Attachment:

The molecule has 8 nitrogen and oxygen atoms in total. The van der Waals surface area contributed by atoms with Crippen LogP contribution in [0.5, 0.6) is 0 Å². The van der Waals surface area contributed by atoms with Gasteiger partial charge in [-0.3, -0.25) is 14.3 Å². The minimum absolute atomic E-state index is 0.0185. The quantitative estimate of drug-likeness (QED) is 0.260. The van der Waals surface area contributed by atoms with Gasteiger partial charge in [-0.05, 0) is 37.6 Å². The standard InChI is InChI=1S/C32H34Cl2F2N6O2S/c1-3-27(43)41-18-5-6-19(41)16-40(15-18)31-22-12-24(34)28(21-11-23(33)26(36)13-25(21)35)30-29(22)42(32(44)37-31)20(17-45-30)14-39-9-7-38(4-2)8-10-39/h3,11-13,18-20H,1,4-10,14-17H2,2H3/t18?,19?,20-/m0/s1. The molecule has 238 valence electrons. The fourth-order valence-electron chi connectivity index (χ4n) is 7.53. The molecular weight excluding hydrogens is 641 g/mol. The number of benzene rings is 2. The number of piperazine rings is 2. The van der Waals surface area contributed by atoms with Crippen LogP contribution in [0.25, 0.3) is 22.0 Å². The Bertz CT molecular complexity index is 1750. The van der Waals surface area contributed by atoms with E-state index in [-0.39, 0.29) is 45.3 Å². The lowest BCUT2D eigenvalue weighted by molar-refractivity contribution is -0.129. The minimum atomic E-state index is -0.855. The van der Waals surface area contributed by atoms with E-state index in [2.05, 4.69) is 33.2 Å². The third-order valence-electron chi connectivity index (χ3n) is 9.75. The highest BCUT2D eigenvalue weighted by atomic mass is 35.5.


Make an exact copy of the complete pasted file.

The molecule has 8 nitrogen and oxygen atoms in total. The van der Waals surface area contributed by atoms with Crippen LogP contribution in [0.5, 0.6) is 0 Å². The van der Waals surface area contributed by atoms with Gasteiger partial charge in [-0.3, -0.25) is 14.3 Å². The minimum absolute atomic E-state index is 0.0185. The quantitative estimate of drug-likeness (QED) is 0.260. The van der Waals surface area contributed by atoms with Gasteiger partial charge in [-0.05, 0) is 37.6 Å². The standard InChI is InChI=1S/C32H34Cl2F2N6O2S/c1-3-27(43)41-18-5-6-19(41)16-40(15-18)31-22-12-24(34)28(21-11-23(33)26(36)13-25(21)35)30-29(22)42(32(44)37-31)20(17-45-30)14-39-9-7-38(4-2)8-10-39/h3,11-13,18-20H,1,4-10,14-17H2,2H3/t18?,19?,20-/m0/s1. The molecule has 238 valence electrons. The fourth-order valence-electron chi connectivity index (χ4n) is 7.53. The molecular weight excluding hydrogens is 641 g/mol. The number of benzene rings is 2. The number of piperazine rings is 2. The van der Waals surface area contributed by atoms with Crippen LogP contribution in [0.25, 0.3) is 22.0 Å². The Bertz CT molecular complexity index is 1750. The van der Waals surface area contributed by atoms with E-state index in [-0.39, 0.29) is 45.3 Å². The lowest BCUT2D eigenvalue weighted by molar-refractivity contribution is -0.129. The minimum atomic E-state index is -0.855. The van der Waals surface area contributed by atoms with E-state index in [2.05, 4.69) is 33.2 Å². The third-order valence-electron chi connectivity index (χ3n) is 9.75. The highest BCUT2D eigenvalue weighted by atomic mass is 35.5.